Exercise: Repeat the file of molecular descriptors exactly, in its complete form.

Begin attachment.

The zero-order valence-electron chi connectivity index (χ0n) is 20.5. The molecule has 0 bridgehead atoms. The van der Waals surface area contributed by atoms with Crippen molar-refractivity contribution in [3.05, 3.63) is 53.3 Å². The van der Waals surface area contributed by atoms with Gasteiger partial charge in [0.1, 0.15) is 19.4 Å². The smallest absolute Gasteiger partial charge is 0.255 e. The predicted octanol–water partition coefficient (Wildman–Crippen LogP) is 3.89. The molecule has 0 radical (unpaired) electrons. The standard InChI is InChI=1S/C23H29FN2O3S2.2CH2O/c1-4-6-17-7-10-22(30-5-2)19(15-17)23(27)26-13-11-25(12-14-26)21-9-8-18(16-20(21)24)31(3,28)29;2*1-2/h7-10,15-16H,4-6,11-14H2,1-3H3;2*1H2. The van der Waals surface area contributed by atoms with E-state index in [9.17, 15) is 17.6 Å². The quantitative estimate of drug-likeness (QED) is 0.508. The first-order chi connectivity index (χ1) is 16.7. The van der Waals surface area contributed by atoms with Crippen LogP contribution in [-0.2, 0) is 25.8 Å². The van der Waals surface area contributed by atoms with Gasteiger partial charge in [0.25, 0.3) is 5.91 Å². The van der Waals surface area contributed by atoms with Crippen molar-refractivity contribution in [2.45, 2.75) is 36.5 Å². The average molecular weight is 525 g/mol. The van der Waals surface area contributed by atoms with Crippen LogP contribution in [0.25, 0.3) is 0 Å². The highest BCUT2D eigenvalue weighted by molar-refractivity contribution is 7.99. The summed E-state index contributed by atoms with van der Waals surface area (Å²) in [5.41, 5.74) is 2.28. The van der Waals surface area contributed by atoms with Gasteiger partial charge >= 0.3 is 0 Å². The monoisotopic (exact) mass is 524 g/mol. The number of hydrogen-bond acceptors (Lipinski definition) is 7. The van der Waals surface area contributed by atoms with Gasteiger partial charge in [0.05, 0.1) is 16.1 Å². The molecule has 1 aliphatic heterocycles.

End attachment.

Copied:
The zero-order valence-electron chi connectivity index (χ0n) is 20.5. The molecule has 0 bridgehead atoms. The van der Waals surface area contributed by atoms with Crippen molar-refractivity contribution in [3.05, 3.63) is 53.3 Å². The van der Waals surface area contributed by atoms with Gasteiger partial charge in [0.1, 0.15) is 19.4 Å². The smallest absolute Gasteiger partial charge is 0.255 e. The predicted octanol–water partition coefficient (Wildman–Crippen LogP) is 3.89. The molecule has 0 radical (unpaired) electrons. The standard InChI is InChI=1S/C23H29FN2O3S2.2CH2O/c1-4-6-17-7-10-22(30-5-2)19(15-17)23(27)26-13-11-25(12-14-26)21-9-8-18(16-20(21)24)31(3,28)29;2*1-2/h7-10,15-16H,4-6,11-14H2,1-3H3;2*1H2. The van der Waals surface area contributed by atoms with E-state index in [9.17, 15) is 17.6 Å². The quantitative estimate of drug-likeness (QED) is 0.508. The first-order chi connectivity index (χ1) is 16.7. The van der Waals surface area contributed by atoms with Crippen LogP contribution in [-0.2, 0) is 25.8 Å². The van der Waals surface area contributed by atoms with Gasteiger partial charge in [0.25, 0.3) is 5.91 Å². The van der Waals surface area contributed by atoms with Crippen molar-refractivity contribution in [2.45, 2.75) is 36.5 Å². The average molecular weight is 525 g/mol. The van der Waals surface area contributed by atoms with Crippen LogP contribution in [0.25, 0.3) is 0 Å². The highest BCUT2D eigenvalue weighted by molar-refractivity contribution is 7.99. The summed E-state index contributed by atoms with van der Waals surface area (Å²) in [5.41, 5.74) is 2.28. The van der Waals surface area contributed by atoms with Gasteiger partial charge >= 0.3 is 0 Å². The monoisotopic (exact) mass is 524 g/mol. The number of hydrogen-bond acceptors (Lipinski definition) is 7. The van der Waals surface area contributed by atoms with Gasteiger partial charge in [0.05, 0.1) is 16.1 Å². The molecule has 1 aliphatic heterocycles.